Daily Clips will be taking Tuesday off, so that the editor can attend the Washington State Democrats’ annual Crab Feed in Olympia. See you there.
Rodney Tom? “Now it’s time to send him packing”
On the eve of Washington State Democrats’ annual crab feed in Olympia, the Dems have set out to feed State Sen. Rodney Tom (D-48) to the wolves. “We’ve shown State Senator Rodney Tom the door. Now, it’s time to send him packing,” Democratic State Chairman Dwight Pelz said in a fundraising letter sent out Friday. It asks Democrats across the state to give $5 (or more) to a “Rodney Tom Retirement Project.” The state party will holds its annual Presidents Day crab feed on Monday at the St. Martin’s University fieldhouse just outside of Olympia. Seattle P-I, 2-15-13.
Critics want Inslee to quicken the pace of action
A month into his term as governor, there are rumblings from the GOP-led Senate, from business and even from some Democrats that Jay Inslee’s administration has been slow out of the gate. Or so says the Seattle Times — recently an arm of the McKenna campaign — in a totally substance-free piece that barely qualifies as journalism. It’s hardly news that critics are critical! And who are “some Democrats?” Why, the aforementioned Rodney Tom! Imagine that! Seattle Times, 2-16-13.
Overreach in gun bill could defeat the effort
Sometimes, though, the Times deserves credit for a job well done. Columnist Danny Westneat followed up on a tip that gun-control advocates had crossed a serious line in writing SB 5737. Included was this language: “In order to continue to possess an assault weapon that was legally possessed on the effective date of this section, the person possessing shall … safely and securely store the assault weapon. The sheriff of the county may, no more than once per year, conduct an inspection to ensure compliance with this subsection.” In other words, come into homes without a warrant to poke around. Failure to comply could get you up to a year in jail. Seattle Times, 2-16-13.
Is new ferry a pricey sea-going lemon? And why?
A simmering debate on the design, durability and cost of the Chetzemoka ferry is heating up and may be nearing the boiling point. State lawmakers are steamed by revelations in an audit last month that the vessel’s final off-the-dock, in-the-water price of $83.6 million in 2010 was nearly $50 million higher than what a Massachusetts ferry operator paid three years earlier for a boat with a comparable design. They are now pressing state Auditor Troy Kelley to probe deeper into the decisions made and dollars spent on the Chetzemoka, which is pound for pound the most expensive boat ever built by Washington State Ferries. Everett Herald, 2-17-13.
And on the “family values” front . . .
Democrats in Olympia are offering Republicans an opportunity to embrace true family values, but early signs indicate that the GOP is siding with big business over our families. Washington State Labor Council’s Legislative Update, 2-13-13.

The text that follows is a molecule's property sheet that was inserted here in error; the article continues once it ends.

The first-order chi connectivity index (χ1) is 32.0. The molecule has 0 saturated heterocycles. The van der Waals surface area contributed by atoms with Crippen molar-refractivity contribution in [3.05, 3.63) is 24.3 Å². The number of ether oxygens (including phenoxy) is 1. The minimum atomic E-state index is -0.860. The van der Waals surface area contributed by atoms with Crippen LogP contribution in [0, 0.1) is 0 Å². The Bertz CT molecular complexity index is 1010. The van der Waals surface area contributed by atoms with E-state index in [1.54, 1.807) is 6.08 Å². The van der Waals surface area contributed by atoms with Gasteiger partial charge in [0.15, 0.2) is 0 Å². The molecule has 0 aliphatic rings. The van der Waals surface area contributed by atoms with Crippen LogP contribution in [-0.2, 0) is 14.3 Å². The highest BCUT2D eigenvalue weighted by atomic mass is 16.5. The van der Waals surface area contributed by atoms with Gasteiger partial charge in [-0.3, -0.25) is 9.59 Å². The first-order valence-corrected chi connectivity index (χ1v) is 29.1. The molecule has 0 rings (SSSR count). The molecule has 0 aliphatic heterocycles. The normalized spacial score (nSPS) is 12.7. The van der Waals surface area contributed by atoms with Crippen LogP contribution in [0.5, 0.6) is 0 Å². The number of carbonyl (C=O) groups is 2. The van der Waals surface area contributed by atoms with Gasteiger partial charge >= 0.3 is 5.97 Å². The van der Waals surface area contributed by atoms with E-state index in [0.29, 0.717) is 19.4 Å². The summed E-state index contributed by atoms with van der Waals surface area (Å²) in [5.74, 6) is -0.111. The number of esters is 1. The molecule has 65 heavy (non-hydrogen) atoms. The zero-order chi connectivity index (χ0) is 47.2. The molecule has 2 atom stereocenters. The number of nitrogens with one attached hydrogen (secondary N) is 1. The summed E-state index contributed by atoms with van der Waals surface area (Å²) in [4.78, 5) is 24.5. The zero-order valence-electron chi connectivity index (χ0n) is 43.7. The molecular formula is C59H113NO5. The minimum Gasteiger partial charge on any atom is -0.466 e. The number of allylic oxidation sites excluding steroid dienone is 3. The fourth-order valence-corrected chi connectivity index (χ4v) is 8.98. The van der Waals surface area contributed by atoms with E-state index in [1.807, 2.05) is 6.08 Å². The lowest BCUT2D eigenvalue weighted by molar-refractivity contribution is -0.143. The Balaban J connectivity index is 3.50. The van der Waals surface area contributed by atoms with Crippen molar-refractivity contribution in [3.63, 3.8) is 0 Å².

South Carolina’s new nullifiers intent on blocking federal laws
When the U.S. Congress passes a law, can South Carolina refuse to follow it? To a growing number of Republican state lawmakers, who control the S.C. Legislature, the answer is yes. In the legislative session that started in January – two months after Democratic President Barack Obama was re-elected – S.C. lawmakers have filed dozens of bills that would nullify federal laws. And, this year, the bills are not disappearing into the labyrinths of legislative subcommittees where proposals once thought to be fringe ideas have gone to die in the past. Instead, they are rocketing to the top of agendas and some are passing powerful judiciary committees. The (Columbia SC) State, 2-17-13.
In Alabama, a model for Obama’s push to expand preschool
President Obama’s early education proposals come as a handful of states have been more aggressively pushing taxpayer-financed preschool. In Alabama, for example, Gov. Robert Bentley (R) has called for a $12.5 million increase — or more than 60 percent — in the state’s preschool budget, with the eventual goal of increasing financing over 10 years to the point where every 4-year-old in the state could have a preschool slot. The governor’s proposal is supported by a coalition of early-education advocates and business leaders, who see preschool as an important component of future job readiness. New York Times, 2-14-13.
In Chicago, $98 million in charter school graft is “like picking your nose.”
When the story broke last week that Juan Rangel’s United Neighborhood Organization funneled $98 million dollars in state grants to friends and relatives of higher-ups in the organization, Patrick O’Connor, Mayor Rahm Emanuel’s aldermanic floor leader, said, “Nothing being reported means they’ve done anything illegal or improper. It might sound crude, but it’s kind of like picking your nose in public. It looks bad. It’s not classy. But it’s not illegal.” That’s “the Chicago Way. “Fred Klonsky Blog, 2-15-13.
To Think About
Signed, sealed, deposited: How to save the Postal Service—and protect ordinary Americans from financial predators—in one easy step: Bring back postal banking!
Given the reduced use of letters in an age of digital communication, it’s nonetheless true that the Postal Service is due for some changes to its business model. Democrats from Sen. Tom Carper (D-DE) to Rep. Elijah Cummings (D-MD) have laid out various ideas. But there’s one idea they haven’t suggested that would kill two birds with one stone: make money for the Postal Service and level the financial playing field for some of the most vulnerable Americans. Namely: We should allow the Postal Service to return to the practice of offering simple banking services. Pacific Standard, 2-15-13.